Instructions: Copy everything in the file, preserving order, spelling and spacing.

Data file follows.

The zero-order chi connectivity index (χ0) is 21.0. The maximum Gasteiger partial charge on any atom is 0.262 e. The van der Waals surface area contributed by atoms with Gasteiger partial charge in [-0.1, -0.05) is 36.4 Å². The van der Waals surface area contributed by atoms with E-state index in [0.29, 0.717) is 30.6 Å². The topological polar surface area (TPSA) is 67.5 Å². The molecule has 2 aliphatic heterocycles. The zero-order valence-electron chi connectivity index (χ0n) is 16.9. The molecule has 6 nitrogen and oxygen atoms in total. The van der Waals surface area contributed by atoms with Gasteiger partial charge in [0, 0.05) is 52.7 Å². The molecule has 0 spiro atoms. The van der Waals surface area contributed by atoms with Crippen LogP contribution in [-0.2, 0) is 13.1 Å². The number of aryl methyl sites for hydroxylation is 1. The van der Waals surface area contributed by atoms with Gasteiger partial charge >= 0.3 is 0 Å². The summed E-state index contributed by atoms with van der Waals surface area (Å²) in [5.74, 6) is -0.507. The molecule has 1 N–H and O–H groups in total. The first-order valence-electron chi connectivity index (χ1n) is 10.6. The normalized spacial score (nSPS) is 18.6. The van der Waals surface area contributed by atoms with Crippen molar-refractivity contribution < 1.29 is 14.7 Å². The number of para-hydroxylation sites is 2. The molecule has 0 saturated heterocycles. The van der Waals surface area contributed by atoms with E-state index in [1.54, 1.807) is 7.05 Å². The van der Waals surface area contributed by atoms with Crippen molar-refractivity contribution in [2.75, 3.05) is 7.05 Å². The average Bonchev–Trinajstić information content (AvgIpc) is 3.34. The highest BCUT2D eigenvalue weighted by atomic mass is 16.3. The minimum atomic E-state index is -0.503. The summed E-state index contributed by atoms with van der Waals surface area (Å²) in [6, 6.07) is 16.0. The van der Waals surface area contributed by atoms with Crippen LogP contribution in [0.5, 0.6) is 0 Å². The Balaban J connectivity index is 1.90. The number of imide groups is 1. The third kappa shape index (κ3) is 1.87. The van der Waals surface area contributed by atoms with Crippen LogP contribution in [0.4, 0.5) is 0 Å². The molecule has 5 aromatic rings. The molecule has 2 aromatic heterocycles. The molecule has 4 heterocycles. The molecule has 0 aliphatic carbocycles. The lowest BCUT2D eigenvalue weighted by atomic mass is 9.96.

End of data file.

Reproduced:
The zero-order chi connectivity index (χ0) is 21.0. The maximum Gasteiger partial charge on any atom is 0.262 e. The van der Waals surface area contributed by atoms with Gasteiger partial charge in [-0.1, -0.05) is 36.4 Å². The van der Waals surface area contributed by atoms with E-state index in [0.29, 0.717) is 30.6 Å². The topological polar surface area (TPSA) is 67.5 Å². The molecule has 2 aliphatic heterocycles. The zero-order valence-electron chi connectivity index (χ0n) is 16.9. The molecule has 6 nitrogen and oxygen atoms in total. The van der Waals surface area contributed by atoms with Gasteiger partial charge in [0, 0.05) is 52.7 Å². The molecule has 0 spiro atoms. The van der Waals surface area contributed by atoms with Crippen LogP contribution in [-0.2, 0) is 13.1 Å². The number of aryl methyl sites for hydroxylation is 1. The van der Waals surface area contributed by atoms with Gasteiger partial charge >= 0.3 is 0 Å². The summed E-state index contributed by atoms with van der Waals surface area (Å²) in [5.74, 6) is -0.507. The molecule has 1 N–H and O–H groups in total. The first-order valence-electron chi connectivity index (χ1n) is 10.6. The normalized spacial score (nSPS) is 18.6. The van der Waals surface area contributed by atoms with Crippen molar-refractivity contribution < 1.29 is 14.7 Å². The number of para-hydroxylation sites is 2. The molecule has 0 saturated heterocycles. The van der Waals surface area contributed by atoms with E-state index in [1.54, 1.807) is 7.05 Å². The van der Waals surface area contributed by atoms with Crippen molar-refractivity contribution in [2.75, 3.05) is 7.05 Å². The average Bonchev–Trinajstić information content (AvgIpc) is 3.34. The highest BCUT2D eigenvalue weighted by atomic mass is 16.3. The minimum atomic E-state index is -0.503. The summed E-state index contributed by atoms with van der Waals surface area (Å²) in [6, 6.07) is 16.0. The van der Waals surface area contributed by atoms with Crippen LogP contribution in [0.5, 0.6) is 0 Å². The Balaban J connectivity index is 1.90. The number of imide groups is 1. The third kappa shape index (κ3) is 1.87. The van der Waals surface area contributed by atoms with Crippen LogP contribution in [0.4, 0.5) is 0 Å². The molecule has 5 aromatic rings. The molecule has 2 aromatic heterocycles. The molecule has 4 heterocycles. The molecule has 0 aliphatic carbocycles. The lowest BCUT2D eigenvalue weighted by atomic mass is 9.96.